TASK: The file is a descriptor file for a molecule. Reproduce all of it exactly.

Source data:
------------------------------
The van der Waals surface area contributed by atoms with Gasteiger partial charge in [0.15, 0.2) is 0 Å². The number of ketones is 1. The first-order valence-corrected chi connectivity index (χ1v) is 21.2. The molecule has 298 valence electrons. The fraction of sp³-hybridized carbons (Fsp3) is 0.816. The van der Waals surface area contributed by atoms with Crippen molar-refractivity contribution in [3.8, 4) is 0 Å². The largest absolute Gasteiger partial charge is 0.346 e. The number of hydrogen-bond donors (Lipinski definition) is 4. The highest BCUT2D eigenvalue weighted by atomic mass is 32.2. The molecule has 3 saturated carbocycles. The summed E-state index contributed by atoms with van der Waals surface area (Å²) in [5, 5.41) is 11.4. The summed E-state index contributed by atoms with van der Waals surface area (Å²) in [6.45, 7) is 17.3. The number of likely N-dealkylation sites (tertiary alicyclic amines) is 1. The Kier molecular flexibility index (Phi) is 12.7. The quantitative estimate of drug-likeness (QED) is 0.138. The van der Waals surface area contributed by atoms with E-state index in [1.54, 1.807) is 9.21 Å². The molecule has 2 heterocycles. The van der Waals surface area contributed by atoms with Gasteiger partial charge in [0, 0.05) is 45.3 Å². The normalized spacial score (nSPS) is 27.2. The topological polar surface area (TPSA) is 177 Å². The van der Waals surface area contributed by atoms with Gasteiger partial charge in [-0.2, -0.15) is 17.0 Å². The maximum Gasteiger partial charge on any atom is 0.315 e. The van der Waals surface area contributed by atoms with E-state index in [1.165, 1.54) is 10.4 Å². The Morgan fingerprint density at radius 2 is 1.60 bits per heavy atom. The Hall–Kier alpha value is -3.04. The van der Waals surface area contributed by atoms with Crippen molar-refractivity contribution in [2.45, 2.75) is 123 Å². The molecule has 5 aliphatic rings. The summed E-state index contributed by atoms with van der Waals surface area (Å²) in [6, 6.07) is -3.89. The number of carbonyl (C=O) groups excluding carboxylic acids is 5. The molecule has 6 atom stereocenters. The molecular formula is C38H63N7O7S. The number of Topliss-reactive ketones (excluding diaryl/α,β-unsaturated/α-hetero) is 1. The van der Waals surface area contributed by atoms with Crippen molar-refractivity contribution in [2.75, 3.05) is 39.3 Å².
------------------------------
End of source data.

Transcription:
The van der Waals surface area contributed by atoms with Gasteiger partial charge in [0.15, 0.2) is 0 Å². The number of ketones is 1. The first-order valence-corrected chi connectivity index (χ1v) is 21.2. The molecule has 298 valence electrons. The fraction of sp³-hybridized carbons (Fsp3) is 0.816. The van der Waals surface area contributed by atoms with Crippen molar-refractivity contribution in [3.8, 4) is 0 Å². The largest absolute Gasteiger partial charge is 0.346 e. The number of hydrogen-bond donors (Lipinski definition) is 4. The highest BCUT2D eigenvalue weighted by atomic mass is 32.2. The molecule has 3 saturated carbocycles. The summed E-state index contributed by atoms with van der Waals surface area (Å²) in [5, 5.41) is 11.4. The summed E-state index contributed by atoms with van der Waals surface area (Å²) in [6.45, 7) is 17.3. The number of likely N-dealkylation sites (tertiary alicyclic amines) is 1. The Kier molecular flexibility index (Phi) is 12.7. The quantitative estimate of drug-likeness (QED) is 0.138. The van der Waals surface area contributed by atoms with E-state index in [1.54, 1.807) is 9.21 Å². The molecule has 2 heterocycles. The van der Waals surface area contributed by atoms with Gasteiger partial charge in [0, 0.05) is 45.3 Å². The normalized spacial score (nSPS) is 27.2. The topological polar surface area (TPSA) is 177 Å². The van der Waals surface area contributed by atoms with Gasteiger partial charge in [-0.2, -0.15) is 17.0 Å². The maximum Gasteiger partial charge on any atom is 0.315 e. The van der Waals surface area contributed by atoms with E-state index in [1.165, 1.54) is 10.4 Å². The Morgan fingerprint density at radius 2 is 1.60 bits per heavy atom. The Hall–Kier alpha value is -3.04. The van der Waals surface area contributed by atoms with Crippen molar-refractivity contribution in [2.45, 2.75) is 123 Å². The molecule has 5 aliphatic rings. The summed E-state index contributed by atoms with van der Waals surface area (Å²) in [6, 6.07) is -3.89. The number of carbonyl (C=O) groups excluding carboxylic acids is 5. The molecule has 6 atom stereocenters. The molecular formula is C38H63N7O7S. The number of Topliss-reactive ketones (excluding diaryl/α,β-unsaturated/α-hetero) is 1. The van der Waals surface area contributed by atoms with Crippen molar-refractivity contribution in [2.75, 3.05) is 39.3 Å².